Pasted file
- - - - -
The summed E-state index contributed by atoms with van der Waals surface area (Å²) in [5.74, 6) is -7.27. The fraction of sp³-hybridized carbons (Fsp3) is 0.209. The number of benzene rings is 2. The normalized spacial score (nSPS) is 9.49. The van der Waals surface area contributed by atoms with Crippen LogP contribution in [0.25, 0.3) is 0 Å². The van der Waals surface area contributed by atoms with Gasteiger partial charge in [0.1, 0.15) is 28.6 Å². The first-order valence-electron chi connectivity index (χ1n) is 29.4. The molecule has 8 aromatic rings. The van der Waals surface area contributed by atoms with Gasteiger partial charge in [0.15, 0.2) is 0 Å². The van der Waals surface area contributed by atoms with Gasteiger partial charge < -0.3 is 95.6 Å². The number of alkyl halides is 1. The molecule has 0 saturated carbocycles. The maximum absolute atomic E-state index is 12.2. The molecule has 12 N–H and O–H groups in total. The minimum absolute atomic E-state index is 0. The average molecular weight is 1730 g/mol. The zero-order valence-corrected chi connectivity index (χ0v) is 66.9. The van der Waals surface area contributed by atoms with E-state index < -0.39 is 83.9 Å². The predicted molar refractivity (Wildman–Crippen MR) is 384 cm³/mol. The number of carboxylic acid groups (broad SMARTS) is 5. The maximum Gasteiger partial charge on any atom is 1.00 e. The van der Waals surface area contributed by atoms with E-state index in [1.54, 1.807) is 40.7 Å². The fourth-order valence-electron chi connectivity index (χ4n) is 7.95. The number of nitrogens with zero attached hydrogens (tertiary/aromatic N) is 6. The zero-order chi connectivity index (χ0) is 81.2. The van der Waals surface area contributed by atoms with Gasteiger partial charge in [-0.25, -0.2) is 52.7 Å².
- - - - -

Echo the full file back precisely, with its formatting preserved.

The summed E-state index contributed by atoms with van der Waals surface area (Å²) in [5.74, 6) is -7.27. The fraction of sp³-hybridized carbons (Fsp3) is 0.209. The number of benzene rings is 2. The normalized spacial score (nSPS) is 9.49. The van der Waals surface area contributed by atoms with Crippen LogP contribution in [0.25, 0.3) is 0 Å². The van der Waals surface area contributed by atoms with Gasteiger partial charge in [0.1, 0.15) is 28.6 Å². The first-order valence-electron chi connectivity index (χ1n) is 29.4. The molecule has 8 aromatic rings. The van der Waals surface area contributed by atoms with Gasteiger partial charge in [0.15, 0.2) is 0 Å². The van der Waals surface area contributed by atoms with Gasteiger partial charge < -0.3 is 95.6 Å². The number of alkyl halides is 1. The molecule has 0 saturated carbocycles. The maximum absolute atomic E-state index is 12.2. The molecule has 12 N–H and O–H groups in total. The minimum absolute atomic E-state index is 0. The average molecular weight is 1730 g/mol. The zero-order valence-corrected chi connectivity index (χ0v) is 66.9. The van der Waals surface area contributed by atoms with E-state index < -0.39 is 83.9 Å². The predicted molar refractivity (Wildman–Crippen MR) is 384 cm³/mol. The number of carboxylic acid groups (broad SMARTS) is 5. The maximum Gasteiger partial charge on any atom is 1.00 e. The van der Waals surface area contributed by atoms with E-state index in [1.54, 1.807) is 40.7 Å². The fourth-order valence-electron chi connectivity index (χ4n) is 7.95. The number of nitrogens with zero attached hydrogens (tertiary/aromatic N) is 6. The zero-order chi connectivity index (χ0) is 81.2. The van der Waals surface area contributed by atoms with Gasteiger partial charge in [-0.25, -0.2) is 52.7 Å².